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If this is all correct, then the trick is making sure your manufacturer is using the peat from the sustainable sources.
Though I do wonder, if we use our own and then have to import, how sustainable is that!
Also if a ban is coming, we will need to find adequate peat free alternatives anyway.
So true Briggsy.
Its not so much the sustainability its the carbon footprint it leaves.
No win i'm afraid and not sure what the answer is.
Make our own I guess, but coming up with sufficient 'loam' has put me off so far, also it will be full of weed seeds.
I only use bought compost for sowing seeds and things in pots, I hope to try my hand at making usable potting compost once I have sufficient leaf mold - a hot compost bin will hopefully deal with the seed problem,
Time will tell!
Briggsy wrote (see)
Make our own I guess, but coming up with sufficient 'loam' has put me off so far, also it will be full of weed seeds. I only use bought compost for sowing seeds and things in pots, I hope to try my hand at making usable potting compost once I have sufficient leaf mold - a hot compost bin will hopefully deal with the seed problem, Time will tell!
Hot composting works for seeds. So please do not despair
Edit: i should say kills seeds. Try my 'vermicomposting for beginners thread.' You might like.
Edd wrote (see)
What were the results Nanny gardener.?
What were the results Nanny gardener.?
Results very variable. Interesting though that John Innes had the worst results overall the different trials. I always mix mine in anyway. Seems to me you pays your money and takes your choice. Sometimes you get good stuff...sometimes you get rubbish...literally
Have just transplanted 48 small mixed salvia plants which were grown from cuttings, they have a really extensive root system!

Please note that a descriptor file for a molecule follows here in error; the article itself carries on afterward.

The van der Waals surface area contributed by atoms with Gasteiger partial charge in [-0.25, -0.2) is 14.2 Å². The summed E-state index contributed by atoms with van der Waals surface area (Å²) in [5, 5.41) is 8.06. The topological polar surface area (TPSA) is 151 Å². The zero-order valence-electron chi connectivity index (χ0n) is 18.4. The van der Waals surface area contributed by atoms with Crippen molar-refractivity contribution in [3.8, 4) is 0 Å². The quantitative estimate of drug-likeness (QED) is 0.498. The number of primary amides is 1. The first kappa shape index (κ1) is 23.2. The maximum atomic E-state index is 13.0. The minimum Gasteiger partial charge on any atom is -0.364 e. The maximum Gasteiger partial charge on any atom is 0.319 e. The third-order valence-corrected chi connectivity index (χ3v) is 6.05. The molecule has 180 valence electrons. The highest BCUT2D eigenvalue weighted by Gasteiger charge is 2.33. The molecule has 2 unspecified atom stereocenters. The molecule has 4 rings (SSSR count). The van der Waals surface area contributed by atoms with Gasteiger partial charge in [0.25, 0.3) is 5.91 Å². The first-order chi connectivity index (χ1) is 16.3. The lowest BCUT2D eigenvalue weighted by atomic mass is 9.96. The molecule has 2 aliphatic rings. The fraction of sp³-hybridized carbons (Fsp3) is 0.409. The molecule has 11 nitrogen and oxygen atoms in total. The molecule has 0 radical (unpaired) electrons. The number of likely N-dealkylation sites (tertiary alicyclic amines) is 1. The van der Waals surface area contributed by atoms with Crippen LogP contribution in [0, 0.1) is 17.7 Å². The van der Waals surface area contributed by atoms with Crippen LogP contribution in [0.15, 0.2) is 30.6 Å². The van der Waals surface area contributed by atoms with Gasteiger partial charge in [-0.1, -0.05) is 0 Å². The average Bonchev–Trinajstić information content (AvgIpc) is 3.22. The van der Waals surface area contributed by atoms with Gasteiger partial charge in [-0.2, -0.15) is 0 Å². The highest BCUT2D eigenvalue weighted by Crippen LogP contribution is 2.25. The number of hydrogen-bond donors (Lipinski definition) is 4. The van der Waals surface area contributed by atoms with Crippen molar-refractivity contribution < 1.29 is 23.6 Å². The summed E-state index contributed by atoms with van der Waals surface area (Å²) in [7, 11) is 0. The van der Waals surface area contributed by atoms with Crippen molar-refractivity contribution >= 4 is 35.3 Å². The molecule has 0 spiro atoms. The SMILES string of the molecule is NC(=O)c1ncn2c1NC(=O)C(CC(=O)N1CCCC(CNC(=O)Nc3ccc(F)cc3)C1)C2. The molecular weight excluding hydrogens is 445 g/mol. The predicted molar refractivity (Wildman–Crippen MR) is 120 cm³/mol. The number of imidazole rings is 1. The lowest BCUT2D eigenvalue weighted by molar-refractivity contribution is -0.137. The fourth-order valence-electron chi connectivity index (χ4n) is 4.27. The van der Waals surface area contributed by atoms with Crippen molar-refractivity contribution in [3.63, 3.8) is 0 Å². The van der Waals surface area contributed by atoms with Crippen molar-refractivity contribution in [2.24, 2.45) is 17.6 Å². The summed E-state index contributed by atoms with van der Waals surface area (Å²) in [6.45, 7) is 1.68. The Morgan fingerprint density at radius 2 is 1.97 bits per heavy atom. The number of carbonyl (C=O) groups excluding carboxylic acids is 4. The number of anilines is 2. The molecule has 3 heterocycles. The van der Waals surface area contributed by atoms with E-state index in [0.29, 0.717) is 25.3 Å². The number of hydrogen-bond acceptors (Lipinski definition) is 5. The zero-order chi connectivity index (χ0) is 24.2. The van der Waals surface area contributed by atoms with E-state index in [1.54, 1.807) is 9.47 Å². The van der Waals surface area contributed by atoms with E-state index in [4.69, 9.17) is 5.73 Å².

Also have lots of Echinacea seedlings from seed saved from named varieties are now germinating.
The seeds and cuttings were sown/rooted in a mixture of finely riddled pure peat and washed river sand, six of peat to one of sand which gives a nice open mixture!
They were all kept in the greenhouse!
Hope they continue as they have started!
I personally don't find Westland compost that great at all, I bought it last year and it was more like bark.
i have used the garden compost from my composter for the first time this year since I started it 2 years ago, for seeds and cuttings I have just added sand which has worked out just fine.
I use peat free New Horizon, it has worked fine for beetroot, chillis, spring onions, tomatoes, pak choi, french beans, leeks, sweetcorn etc. I am suspicious of Which trials. For example, not feeding tomatoes before planting out is bizarre. It sounds like they are mainly testing fertiliser levels. And of course compost varies not only from year to year, but sometimes within a year. NH has varied this year, some bags are woodier than ideal, but it still works. I picked up some Lidl compost today, 25l for £1.29, 200L for just over £10. Peat free too.
Why do people use peat? As I said, I've germinated and grown a wide range of veg in peat free compost with success. I get close to 100% germination with good seed.
I suspect that J Arthur Bowers grow bags are contaminated with something that is affecting plant growth. Earlier this year I bought 11 grow bags and planted 33 tomatoes both inside and outside my greenhouse. Of the 33 plants only one flourished. All of the others just refused to grow and the leaves became dark in colour. Tomatoes grown from the same seed but in different compost all did well. I have e mailed William Sinclair Horticulture LTD at info@williams-Sinclair.co.uk with photographs which clearly show the problem. I suggest others with the same problem do the same.
Could be a weedkiller. Some of them are persistent. People use a broad-leafed-weed-killer to "improve" the grazing for a horse or their livestock, and then the manure gets mixed in with other stuff to make compost for plants and the weedkiller is still active despite having been through a horse or cow, so it's good compost for sprinkling on the lawn, but no use for your veg plot.
Google clopyralid, it can last for years, and even in amazingly small concentrations can damage susceptible plants, especially tomatoes. That is just one broad leaf plant killer.
I try not to use any of the crap peat free composts that is on sale now.
If you see what my neighbour put in his council recycling bin which eventually goes into the so called wonderful peat free composts sold, you would not buy them at any price!
He has Greenfingers dosing his large lawns regularly with all sorts of industrial chemicals with the cuttings going straight into the bin.
I said to him once about it, his reply was, not my problem son!